L-histidine is the obligate precursor of histamine, which is produced via the decarboxylation of the amino acid. In experimental animals, tissue histamine levels increase as the amount of dietary L-histidine increases. It is likely that this would be the case in humans as well. Histamine is known to possess immunomodulatory and antioxidant activity. Suppressor T cells have H2 receptors, and histamine activates them. Promotion of suppressor T cell activity could be beneficial in rheumatoid arthritis. Further, histamine has been shown to down-regulate the production of reactive oxygen species in phagocytic cells, such as monocytes, by binding to the H2 receptors on these cells. Decreased reactive oxygen species production by phagocytes could play antioxidant, anti-inflammatory and immunomodulatory roles in such diseases as rheumatoid arthritis.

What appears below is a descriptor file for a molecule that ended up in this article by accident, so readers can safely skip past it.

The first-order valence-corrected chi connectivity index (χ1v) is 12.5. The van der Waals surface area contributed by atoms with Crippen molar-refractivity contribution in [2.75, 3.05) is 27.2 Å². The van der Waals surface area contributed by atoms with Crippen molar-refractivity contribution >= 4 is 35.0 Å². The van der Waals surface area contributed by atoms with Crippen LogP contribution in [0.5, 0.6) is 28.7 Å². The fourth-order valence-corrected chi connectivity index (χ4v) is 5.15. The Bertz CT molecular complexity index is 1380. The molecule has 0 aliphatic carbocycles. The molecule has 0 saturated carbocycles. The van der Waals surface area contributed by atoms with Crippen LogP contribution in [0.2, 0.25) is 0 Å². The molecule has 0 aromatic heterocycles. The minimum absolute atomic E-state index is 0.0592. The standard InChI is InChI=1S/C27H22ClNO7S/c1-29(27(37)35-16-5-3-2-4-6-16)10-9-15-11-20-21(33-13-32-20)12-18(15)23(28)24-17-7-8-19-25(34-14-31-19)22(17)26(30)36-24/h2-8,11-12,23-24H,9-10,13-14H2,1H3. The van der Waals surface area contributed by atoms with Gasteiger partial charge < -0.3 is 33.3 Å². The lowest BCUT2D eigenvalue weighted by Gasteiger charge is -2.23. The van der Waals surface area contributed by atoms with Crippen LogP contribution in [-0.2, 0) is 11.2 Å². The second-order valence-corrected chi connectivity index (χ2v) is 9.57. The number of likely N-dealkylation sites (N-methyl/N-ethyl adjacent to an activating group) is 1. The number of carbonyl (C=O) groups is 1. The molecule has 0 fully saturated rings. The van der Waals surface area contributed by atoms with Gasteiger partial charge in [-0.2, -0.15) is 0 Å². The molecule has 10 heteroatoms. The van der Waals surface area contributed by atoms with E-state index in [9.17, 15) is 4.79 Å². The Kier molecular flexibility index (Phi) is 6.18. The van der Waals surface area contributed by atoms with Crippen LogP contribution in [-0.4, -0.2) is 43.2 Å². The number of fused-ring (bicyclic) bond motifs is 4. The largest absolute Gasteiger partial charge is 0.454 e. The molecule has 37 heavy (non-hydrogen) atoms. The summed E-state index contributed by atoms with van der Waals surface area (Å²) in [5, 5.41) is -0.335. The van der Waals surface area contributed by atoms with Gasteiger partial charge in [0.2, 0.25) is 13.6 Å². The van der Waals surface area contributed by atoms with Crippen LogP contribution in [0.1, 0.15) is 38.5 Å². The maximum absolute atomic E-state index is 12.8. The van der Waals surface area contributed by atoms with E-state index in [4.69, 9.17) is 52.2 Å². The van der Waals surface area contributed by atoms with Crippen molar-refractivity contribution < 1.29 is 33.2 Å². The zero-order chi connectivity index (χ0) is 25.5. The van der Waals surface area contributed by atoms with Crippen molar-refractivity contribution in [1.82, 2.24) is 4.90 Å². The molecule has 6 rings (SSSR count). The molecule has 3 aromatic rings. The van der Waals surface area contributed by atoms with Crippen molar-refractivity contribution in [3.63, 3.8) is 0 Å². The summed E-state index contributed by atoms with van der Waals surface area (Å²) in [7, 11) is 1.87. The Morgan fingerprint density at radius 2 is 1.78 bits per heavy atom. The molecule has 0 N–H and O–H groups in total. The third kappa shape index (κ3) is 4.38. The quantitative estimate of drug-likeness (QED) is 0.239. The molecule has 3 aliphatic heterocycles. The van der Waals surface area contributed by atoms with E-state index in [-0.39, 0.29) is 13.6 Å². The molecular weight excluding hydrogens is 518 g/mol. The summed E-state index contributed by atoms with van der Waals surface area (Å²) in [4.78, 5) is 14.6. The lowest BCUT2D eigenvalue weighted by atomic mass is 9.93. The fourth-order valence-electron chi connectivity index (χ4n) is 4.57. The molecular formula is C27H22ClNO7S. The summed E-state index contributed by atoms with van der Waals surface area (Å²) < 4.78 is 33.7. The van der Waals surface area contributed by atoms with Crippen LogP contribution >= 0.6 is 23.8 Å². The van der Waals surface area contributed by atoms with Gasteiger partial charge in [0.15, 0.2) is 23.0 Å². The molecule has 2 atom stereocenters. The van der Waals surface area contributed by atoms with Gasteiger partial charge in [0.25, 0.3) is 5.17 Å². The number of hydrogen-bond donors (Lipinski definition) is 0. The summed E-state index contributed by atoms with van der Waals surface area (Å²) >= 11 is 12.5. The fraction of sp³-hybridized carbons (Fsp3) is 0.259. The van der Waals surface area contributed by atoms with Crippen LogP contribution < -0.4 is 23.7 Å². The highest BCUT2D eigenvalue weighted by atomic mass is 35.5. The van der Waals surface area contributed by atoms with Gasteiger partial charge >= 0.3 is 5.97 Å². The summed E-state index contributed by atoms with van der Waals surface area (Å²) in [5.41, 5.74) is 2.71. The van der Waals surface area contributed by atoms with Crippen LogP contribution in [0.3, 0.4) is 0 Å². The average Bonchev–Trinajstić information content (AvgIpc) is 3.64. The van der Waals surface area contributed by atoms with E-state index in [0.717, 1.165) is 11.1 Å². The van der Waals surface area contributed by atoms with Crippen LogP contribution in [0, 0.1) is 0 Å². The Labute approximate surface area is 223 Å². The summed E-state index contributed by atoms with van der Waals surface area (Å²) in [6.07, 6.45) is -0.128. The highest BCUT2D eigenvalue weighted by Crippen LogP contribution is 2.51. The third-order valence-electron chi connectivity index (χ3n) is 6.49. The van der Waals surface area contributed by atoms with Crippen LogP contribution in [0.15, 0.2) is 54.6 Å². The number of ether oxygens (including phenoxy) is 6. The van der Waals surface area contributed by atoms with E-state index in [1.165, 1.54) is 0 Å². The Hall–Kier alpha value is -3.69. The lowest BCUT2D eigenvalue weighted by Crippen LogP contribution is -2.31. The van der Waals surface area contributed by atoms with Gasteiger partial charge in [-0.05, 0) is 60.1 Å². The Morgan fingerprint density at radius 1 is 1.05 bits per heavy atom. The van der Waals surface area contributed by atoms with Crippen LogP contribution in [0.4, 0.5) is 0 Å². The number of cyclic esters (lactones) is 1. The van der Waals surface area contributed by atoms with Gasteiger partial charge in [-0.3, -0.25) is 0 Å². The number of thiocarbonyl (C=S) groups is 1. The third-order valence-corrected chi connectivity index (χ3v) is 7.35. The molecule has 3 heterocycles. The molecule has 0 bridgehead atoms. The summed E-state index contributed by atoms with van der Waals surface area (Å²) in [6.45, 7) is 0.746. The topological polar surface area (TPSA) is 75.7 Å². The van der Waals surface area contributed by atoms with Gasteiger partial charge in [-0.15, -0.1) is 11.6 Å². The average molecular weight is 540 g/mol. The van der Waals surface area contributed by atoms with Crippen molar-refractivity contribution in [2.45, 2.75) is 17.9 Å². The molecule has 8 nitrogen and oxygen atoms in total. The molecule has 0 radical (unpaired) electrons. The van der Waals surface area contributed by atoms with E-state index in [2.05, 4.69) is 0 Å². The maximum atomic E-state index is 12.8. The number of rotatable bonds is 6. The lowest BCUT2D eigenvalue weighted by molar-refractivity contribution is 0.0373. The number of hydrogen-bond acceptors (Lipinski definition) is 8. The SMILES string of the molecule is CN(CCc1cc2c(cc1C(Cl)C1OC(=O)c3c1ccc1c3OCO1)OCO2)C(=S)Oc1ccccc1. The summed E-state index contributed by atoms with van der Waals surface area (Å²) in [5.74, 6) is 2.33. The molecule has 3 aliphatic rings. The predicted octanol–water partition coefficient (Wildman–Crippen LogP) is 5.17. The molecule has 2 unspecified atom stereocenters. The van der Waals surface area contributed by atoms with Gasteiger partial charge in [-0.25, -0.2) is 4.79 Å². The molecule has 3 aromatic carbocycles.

This latter mechanism is the rationale for the use of histamine itself in several clinical trials studying histamine for the treatment of certain types of cancer and viral diseases. In these trials, down-regulation by histamine of reactive oxygen species formation appears to inhibit the suppression of natural killer (NK) cells and cytotoxic T lymphocytes, allowing these cells to be more effective in attacking cancer cells and virally infected cells.